I once saw Tom Hanks give an interview about his role in Saving Private Ryan. He described himself and the others on his team as “Marines who just want to go home.” I wonder if anyone else caught Mr. Hanks’ gaffe.
In the film, Hanks plays Captain Miller, the commanding officer of a small group of Army Rangers who are on a mission to inform a Private Ryan of the 101st Airborne division that he has a ticket home. Both Rangers and paratroopers are extremely fine fighting men, both in 1944 and in the present day. My only small gripe with that film was that the unit’s translator is a complete wimp who is, by comparison, rather weak. He is wearing the blue and gray shoulder patch of the 29th Infantry Division. If I seem a bit touchy about that, it’s because I wore that patch myself for a brief time.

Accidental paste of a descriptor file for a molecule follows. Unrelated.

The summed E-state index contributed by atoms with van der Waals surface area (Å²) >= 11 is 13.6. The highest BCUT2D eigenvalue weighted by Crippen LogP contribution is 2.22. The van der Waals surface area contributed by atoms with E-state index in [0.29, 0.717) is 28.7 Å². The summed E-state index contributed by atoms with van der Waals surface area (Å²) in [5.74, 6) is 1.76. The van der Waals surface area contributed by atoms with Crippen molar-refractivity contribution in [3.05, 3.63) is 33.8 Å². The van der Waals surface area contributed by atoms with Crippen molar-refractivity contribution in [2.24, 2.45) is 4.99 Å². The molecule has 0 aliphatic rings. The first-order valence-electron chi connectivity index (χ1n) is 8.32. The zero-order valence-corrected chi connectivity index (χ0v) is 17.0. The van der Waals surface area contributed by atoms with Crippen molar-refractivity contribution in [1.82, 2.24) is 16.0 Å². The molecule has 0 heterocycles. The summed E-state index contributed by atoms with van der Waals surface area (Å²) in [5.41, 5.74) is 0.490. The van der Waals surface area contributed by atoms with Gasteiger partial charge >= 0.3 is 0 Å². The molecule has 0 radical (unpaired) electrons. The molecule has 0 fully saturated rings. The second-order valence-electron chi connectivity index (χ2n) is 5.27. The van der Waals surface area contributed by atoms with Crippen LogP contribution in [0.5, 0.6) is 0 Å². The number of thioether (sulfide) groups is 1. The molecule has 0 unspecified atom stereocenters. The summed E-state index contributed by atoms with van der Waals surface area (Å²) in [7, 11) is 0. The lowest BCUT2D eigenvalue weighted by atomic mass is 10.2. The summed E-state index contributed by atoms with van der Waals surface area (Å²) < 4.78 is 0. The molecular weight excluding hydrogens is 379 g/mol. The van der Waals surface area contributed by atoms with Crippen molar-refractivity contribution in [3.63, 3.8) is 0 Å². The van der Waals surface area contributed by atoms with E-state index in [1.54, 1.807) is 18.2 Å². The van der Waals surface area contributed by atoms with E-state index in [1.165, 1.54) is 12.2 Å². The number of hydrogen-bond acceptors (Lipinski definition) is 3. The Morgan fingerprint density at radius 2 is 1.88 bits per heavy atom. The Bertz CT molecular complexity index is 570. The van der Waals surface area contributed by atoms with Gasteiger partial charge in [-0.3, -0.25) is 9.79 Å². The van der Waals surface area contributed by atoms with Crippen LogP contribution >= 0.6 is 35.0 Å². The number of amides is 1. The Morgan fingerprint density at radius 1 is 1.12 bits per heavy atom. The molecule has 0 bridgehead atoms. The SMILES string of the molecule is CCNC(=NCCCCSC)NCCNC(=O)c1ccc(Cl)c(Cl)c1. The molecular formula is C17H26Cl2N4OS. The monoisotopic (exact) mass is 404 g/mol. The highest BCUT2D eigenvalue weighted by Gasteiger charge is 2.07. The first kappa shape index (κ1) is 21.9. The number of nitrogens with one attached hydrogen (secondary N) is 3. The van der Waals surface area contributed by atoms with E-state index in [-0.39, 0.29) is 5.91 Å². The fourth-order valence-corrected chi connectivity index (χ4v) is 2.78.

I think the reason Tom Hanks made that mistake is that, in preparing for the role, he and the other actors involved went to a mini boot camp put on by a retired Marine Captain named Dale Dye. Dye served in Vietnam as an enlisted man, picked up a Bronze Star and three Purple Hearts. He’s mentioned Michael Herr’s famous memoir, Dispatches. As a young man, he had enough braggadocio to wear a flower in his helmet liner, as if daring the enemy to shoot him. Dye advanced to the rank of Master Sergeant and became a warrant officer and then was commissioned as a Captain.
From everything I’ve heard, Dale Dye has is one hell of a Marine. By the time he was done with those actors, they very much wanted to go home. So in Tom Hanks’ conversation, apparently “Marine” is a synonym for “great fighting man.” That may be a gaffe, but I can only imagine that bit of news will make a certain retired Marine of my acquaintance laugh heartily up his XXXL sleeve.